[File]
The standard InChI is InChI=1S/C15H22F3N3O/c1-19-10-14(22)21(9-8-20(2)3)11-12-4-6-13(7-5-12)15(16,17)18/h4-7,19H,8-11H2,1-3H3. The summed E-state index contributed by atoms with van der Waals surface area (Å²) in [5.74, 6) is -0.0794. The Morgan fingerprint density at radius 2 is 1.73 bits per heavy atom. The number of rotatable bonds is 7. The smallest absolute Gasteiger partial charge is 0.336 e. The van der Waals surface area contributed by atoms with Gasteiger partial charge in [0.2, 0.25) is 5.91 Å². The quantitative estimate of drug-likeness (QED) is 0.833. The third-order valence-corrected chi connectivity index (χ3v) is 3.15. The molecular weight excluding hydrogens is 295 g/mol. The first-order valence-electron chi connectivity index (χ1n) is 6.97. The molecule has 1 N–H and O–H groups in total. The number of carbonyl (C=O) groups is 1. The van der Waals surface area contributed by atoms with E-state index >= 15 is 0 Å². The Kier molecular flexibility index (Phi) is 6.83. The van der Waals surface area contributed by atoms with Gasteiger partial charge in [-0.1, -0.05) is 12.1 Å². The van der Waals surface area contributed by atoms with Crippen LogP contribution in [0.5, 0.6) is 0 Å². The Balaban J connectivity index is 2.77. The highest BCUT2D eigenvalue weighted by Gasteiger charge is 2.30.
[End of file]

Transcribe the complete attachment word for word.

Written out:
The standard InChI is InChI=1S/C15H22F3N3O/c1-19-10-14(22)21(9-8-20(2)3)11-12-4-6-13(7-5-12)15(16,17)18/h4-7,19H,8-11H2,1-3H3. The summed E-state index contributed by atoms with van der Waals surface area (Å²) in [5.74, 6) is -0.0794. The Morgan fingerprint density at radius 2 is 1.73 bits per heavy atom. The number of rotatable bonds is 7. The smallest absolute Gasteiger partial charge is 0.336 e. The van der Waals surface area contributed by atoms with Gasteiger partial charge in [0.2, 0.25) is 5.91 Å². The quantitative estimate of drug-likeness (QED) is 0.833. The third-order valence-corrected chi connectivity index (χ3v) is 3.15. The molecular weight excluding hydrogens is 295 g/mol. The first-order valence-electron chi connectivity index (χ1n) is 6.97. The molecule has 1 N–H and O–H groups in total. The number of carbonyl (C=O) groups is 1. The van der Waals surface area contributed by atoms with E-state index >= 15 is 0 Å². The Kier molecular flexibility index (Phi) is 6.83. The van der Waals surface area contributed by atoms with Gasteiger partial charge in [-0.1, -0.05) is 12.1 Å². The van der Waals surface area contributed by atoms with Crippen LogP contribution in [0.5, 0.6) is 0 Å². The Balaban J connectivity index is 2.77. The highest BCUT2D eigenvalue weighted by Gasteiger charge is 2.30.